Malayalam director, editor and scriptwriter Mahesh Narayanan won the award for Best Story for his film Malik at the inaugural OTTplay Awards held in Mumbai
Last Updated: 07.01 AM, Sep 15, 2022
Malayalam director Mahesh Narayanan has been known for pushing the envelope with his experimental content and also donning several hats – from that of an editor, scriptwriter, director and lately a cinematographer. One of his biggest achievements, however, has to be his film C U Soon, which brought the focus to Malayalam cinema during the pandemic – something that movies such as Drishyam, Joji and the later releases ensured remained throughout.
However, just before the pandemic, the filmmaker as well as his “partner-in-crime” Fahadh Faasil were gearing up for the release of their biggest movie yet – Malik. The film, which was made on a huge budget exceeding Rs 20 crore, however, hit a roadblock with the lockdowns. But what worked in the favour of the makers was that both Mahesh Narayanan and Fahadh became established names across the country by the time the lockdowns were eased and theatres had begun to function again, albeit with limited occupancy. This helped Malik bag a plum deal from Amazon Prime Video as a direct-to-release on the platform.
For Mahesh, the film’s content had to be told – as it was important and relevant. A further delay would have done the film no justice, considering that Lakshadweep was simmering in protest over new rules imposed by its lawmakers. The movie, which adheres to his common thread of migrants, was a saga that encompassed the life of its protagonist from the age of 20 to 57, who stood up for his people against the authoritative forces, and most importantly told the “hard-hitting” story that showcased the plights of those who reside in the coastal areas of the country.
This was also the prime reason the film struck a chord with the jury of the inaugural OTTplay Awards, who had honoured Mahesh Narayanan’s Malik for the Best Story award.
“The comparison that I wanted to make in Malik was with our borders. Like the Indo-Pakistani and the Indo-Chinese border, coastal areas are also a border. The people in these regions also have a story to tell and I don’t know if we are addressing that,” said the Malayalam filmmaker in an earlier interview with us. “When I went to Chennai (to attend film school) and visited the coastal areas there with my friends, though the language and culture were different, the ideology was the same, in terms of how religion becomes a part of their lives, how the economy is shunning them and how they are treated by other people. These are issues that we witnessed and whatever happens in these communities – be it the revolts, genocide, displacement or defection – have to be discussed. We have to understand why it’s happening and who benefits from this.”
Over the years, Mahesh has always chosen human-interest stories for his films. After graduating from MGR Government Film and Television Training Institute, Mahesh began his career in movies as an editor. In fact, he was elemental as part of the new-gen cinema that kicked off in Malayalam films in 2011 with movies such as Beautiful and Traffic. He was also the editor of films such as Kamal Haasan’s Viswaroopam, Prithviraj Sukumaran’s Mumbai Police and Ennu Ninte Moideen. He debuted as a screenwriter in 2015 with Rajesh Pillai’s Mili, which starred Amala Paula and Nivin Pauly in the lead.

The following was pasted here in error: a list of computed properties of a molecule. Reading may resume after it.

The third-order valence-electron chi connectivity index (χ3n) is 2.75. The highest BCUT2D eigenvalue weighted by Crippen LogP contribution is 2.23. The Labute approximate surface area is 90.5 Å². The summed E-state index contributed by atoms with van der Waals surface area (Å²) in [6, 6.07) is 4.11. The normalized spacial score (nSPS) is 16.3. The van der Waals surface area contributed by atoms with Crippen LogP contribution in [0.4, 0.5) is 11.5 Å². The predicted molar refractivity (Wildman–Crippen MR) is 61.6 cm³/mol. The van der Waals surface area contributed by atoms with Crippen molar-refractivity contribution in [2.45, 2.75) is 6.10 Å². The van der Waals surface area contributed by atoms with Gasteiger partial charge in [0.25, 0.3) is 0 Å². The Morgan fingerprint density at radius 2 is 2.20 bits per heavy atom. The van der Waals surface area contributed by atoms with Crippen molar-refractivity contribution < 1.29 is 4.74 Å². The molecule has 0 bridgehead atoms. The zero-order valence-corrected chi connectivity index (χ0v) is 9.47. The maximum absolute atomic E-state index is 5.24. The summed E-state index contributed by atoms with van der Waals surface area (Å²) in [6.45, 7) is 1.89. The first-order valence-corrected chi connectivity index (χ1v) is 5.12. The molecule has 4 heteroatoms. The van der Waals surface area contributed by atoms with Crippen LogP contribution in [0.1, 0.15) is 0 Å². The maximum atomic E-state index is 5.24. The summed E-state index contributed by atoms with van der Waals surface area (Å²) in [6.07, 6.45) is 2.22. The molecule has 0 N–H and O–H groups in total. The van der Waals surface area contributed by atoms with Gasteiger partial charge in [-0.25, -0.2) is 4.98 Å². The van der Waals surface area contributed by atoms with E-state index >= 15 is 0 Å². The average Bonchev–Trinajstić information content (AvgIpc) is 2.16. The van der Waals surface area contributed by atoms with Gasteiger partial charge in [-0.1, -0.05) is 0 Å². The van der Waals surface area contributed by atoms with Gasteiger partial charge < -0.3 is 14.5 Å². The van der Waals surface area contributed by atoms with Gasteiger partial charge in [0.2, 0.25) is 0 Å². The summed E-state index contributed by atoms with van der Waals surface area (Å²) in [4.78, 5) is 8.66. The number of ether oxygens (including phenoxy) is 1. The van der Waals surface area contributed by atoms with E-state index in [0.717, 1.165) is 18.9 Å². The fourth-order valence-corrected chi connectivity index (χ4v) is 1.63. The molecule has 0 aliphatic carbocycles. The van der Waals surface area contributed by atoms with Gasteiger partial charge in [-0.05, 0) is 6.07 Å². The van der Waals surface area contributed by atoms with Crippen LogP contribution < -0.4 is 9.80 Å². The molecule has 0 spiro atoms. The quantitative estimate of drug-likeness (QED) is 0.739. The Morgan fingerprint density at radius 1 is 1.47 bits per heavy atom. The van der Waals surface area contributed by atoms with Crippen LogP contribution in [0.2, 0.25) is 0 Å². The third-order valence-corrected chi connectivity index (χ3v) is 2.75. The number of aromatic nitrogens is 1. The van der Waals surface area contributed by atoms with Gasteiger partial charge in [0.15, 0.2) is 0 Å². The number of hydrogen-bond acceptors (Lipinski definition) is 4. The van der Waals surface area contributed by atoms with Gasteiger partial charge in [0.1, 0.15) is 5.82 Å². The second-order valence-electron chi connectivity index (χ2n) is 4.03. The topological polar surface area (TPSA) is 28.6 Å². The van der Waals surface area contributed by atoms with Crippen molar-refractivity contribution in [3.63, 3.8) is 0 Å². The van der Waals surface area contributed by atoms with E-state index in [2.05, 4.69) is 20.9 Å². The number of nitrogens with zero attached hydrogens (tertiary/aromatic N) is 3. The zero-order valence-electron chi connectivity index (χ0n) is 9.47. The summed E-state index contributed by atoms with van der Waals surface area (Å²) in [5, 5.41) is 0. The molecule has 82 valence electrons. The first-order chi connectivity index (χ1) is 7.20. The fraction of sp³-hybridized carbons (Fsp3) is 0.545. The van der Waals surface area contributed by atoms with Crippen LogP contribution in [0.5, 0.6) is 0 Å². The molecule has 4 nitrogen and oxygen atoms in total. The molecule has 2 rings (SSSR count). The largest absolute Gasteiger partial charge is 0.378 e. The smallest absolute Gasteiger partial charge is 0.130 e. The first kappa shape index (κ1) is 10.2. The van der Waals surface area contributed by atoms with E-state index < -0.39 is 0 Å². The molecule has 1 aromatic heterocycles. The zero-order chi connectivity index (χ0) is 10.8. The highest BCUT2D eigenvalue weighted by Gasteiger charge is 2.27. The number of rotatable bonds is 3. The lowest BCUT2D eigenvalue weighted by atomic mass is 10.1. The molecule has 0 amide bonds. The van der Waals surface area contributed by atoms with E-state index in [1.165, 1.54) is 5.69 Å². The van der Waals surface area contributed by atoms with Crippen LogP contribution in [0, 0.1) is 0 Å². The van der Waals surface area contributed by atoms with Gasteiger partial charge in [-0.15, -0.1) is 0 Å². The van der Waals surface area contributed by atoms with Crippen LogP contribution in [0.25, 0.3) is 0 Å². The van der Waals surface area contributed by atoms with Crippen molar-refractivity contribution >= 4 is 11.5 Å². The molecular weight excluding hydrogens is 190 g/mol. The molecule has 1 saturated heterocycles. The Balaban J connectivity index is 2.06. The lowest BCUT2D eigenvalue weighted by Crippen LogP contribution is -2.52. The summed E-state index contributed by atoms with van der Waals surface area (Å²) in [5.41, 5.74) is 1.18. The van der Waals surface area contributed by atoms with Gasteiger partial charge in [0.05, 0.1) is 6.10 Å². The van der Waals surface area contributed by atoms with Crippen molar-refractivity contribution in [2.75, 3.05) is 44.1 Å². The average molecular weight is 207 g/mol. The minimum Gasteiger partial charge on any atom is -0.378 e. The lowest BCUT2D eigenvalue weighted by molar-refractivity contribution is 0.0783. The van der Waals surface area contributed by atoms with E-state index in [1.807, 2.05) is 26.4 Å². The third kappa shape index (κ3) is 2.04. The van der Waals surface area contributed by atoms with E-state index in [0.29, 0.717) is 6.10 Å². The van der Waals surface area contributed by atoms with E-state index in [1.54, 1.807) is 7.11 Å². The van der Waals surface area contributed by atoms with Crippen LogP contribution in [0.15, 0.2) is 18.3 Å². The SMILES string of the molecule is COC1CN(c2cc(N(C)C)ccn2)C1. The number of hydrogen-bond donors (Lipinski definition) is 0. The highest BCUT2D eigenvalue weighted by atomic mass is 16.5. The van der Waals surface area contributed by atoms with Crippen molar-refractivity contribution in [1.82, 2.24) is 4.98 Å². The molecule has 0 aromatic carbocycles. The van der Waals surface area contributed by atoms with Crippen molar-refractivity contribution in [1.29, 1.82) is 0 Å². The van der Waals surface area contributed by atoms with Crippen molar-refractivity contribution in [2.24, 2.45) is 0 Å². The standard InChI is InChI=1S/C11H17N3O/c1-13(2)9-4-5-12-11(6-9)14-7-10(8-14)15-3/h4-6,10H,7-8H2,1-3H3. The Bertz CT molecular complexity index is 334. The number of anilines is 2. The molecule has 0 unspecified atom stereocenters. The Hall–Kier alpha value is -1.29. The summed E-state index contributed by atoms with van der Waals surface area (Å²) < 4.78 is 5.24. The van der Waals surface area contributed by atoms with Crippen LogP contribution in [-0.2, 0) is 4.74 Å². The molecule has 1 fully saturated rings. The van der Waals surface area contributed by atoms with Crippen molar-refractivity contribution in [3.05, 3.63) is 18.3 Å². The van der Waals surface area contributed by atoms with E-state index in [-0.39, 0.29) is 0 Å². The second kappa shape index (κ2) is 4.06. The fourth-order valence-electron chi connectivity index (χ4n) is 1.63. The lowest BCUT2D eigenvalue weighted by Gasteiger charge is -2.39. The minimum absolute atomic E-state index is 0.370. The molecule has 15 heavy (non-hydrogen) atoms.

His directorial debut was the big budget Take Off, which starred Parvathy Thiruvothu, Kunchacko Boban and Fahadh Faasil. The film is inspired by the real-life rescue of Indian nurses who were stranded in Iraq during the country’s civil war in 2014. While Bollywood too tried its hand with a rather ‘mass’ take on the subject with Salman Khan’s Tiger 2, there’s no surprise on whose film was the more acclaimed one. Mahesh followed this up with his most ambitious project till date Malik, which has inspirations from films made by IV Sasi, Francis Ford Coppola and Costa-Gavras.
“A filmmaker whom I admire is Costa-Gavras, who has done political movies like Z and Missing. His films discuss the politics between people and emotions. During every phase, a filmmaker will have a particular inclination. I want to make hard-hitting films and that’s probably why my films sort of have a documentary style in the past few years,” he said, adding that he has tried to change that with Malik.
The director, who also helmed the screen-based thriller C U Soon, also told us soon after his award win that the digital avenue of release for films and series have opened up new doors of opportunities for filmmakers to tell their stories. However, he said that the onus is now on OTT services to ensure that both theatrical and OTT projects coexist.
Recently, Mahesh scripted and cranked the camera for Fahadh’s survival thriller Malayankunju, which is currently streaming on Amazon Prime Video. The director’s latest film Ariyippu, which has Kunchacko Boban in the lead, recently became the first Malayalam film to be selected for the competition section at the Locarno Film Festival in Switzerland after Shaji N Karun’s Piravi in 1989. The movie, which revolves around a Kerala couple who work in a glove factory in Noida, has also been selected at the Busan International Film Festival.
The director’s upcoming projects include a segment titled Sherlock, which has Fahadh again, in the upcoming Netflix anthology based on MT Vasudevan Nair’s stories. The filmmaker is also working on the medical thriller Phantom Hospital, which is written by investigative journalist Josy Joseph and Akash Mohimen.